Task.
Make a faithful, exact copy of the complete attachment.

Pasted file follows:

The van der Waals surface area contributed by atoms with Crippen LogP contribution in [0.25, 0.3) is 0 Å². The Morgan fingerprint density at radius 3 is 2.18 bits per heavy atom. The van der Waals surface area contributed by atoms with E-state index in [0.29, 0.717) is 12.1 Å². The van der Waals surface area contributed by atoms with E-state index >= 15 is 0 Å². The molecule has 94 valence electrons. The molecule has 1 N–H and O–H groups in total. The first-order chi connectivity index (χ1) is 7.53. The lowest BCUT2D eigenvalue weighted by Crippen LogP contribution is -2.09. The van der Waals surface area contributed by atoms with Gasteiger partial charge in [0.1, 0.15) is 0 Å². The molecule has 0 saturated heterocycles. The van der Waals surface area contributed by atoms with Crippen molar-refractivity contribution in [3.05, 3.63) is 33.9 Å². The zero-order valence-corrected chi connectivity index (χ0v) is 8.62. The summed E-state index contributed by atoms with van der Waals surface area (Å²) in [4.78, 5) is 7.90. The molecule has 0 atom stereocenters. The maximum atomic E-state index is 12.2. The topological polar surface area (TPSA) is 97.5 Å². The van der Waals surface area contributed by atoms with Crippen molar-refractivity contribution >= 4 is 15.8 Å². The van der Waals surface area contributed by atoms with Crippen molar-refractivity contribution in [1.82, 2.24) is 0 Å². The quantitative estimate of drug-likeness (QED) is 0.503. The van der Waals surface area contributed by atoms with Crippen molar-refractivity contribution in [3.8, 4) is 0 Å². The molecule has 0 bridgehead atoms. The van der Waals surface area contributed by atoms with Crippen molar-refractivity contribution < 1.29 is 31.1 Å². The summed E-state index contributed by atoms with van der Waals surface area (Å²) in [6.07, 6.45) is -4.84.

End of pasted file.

The van der Waals surface area contributed by atoms with Crippen LogP contribution in [0.25, 0.3) is 0 Å². The Morgan fingerprint density at radius 3 is 2.18 bits per heavy atom. The van der Waals surface area contributed by atoms with E-state index in [0.29, 0.717) is 12.1 Å². The van der Waals surface area contributed by atoms with E-state index >= 15 is 0 Å². The molecule has 94 valence electrons. The molecule has 1 N–H and O–H groups in total. The first-order chi connectivity index (χ1) is 7.53. The lowest BCUT2D eigenvalue weighted by Crippen LogP contribution is -2.09. The van der Waals surface area contributed by atoms with Gasteiger partial charge in [0.1, 0.15) is 0 Å². The molecule has 0 saturated heterocycles. The van der Waals surface area contributed by atoms with Crippen molar-refractivity contribution in [3.05, 3.63) is 33.9 Å². The zero-order valence-corrected chi connectivity index (χ0v) is 8.62. The summed E-state index contributed by atoms with van der Waals surface area (Å²) in [4.78, 5) is 7.90. The molecule has 0 atom stereocenters. The maximum atomic E-state index is 12.2. The topological polar surface area (TPSA) is 97.5 Å². The van der Waals surface area contributed by atoms with Crippen molar-refractivity contribution >= 4 is 15.8 Å². The van der Waals surface area contributed by atoms with Crippen molar-refractivity contribution in [1.82, 2.24) is 0 Å². The quantitative estimate of drug-likeness (QED) is 0.503. The van der Waals surface area contributed by atoms with Crippen molar-refractivity contribution in [3.8, 4) is 0 Å². The molecule has 0 bridgehead atoms. The van der Waals surface area contributed by atoms with Crippen molar-refractivity contribution < 1.29 is 31.1 Å². The summed E-state index contributed by atoms with van der Waals surface area (Å²) in [6.07, 6.45) is -4.84.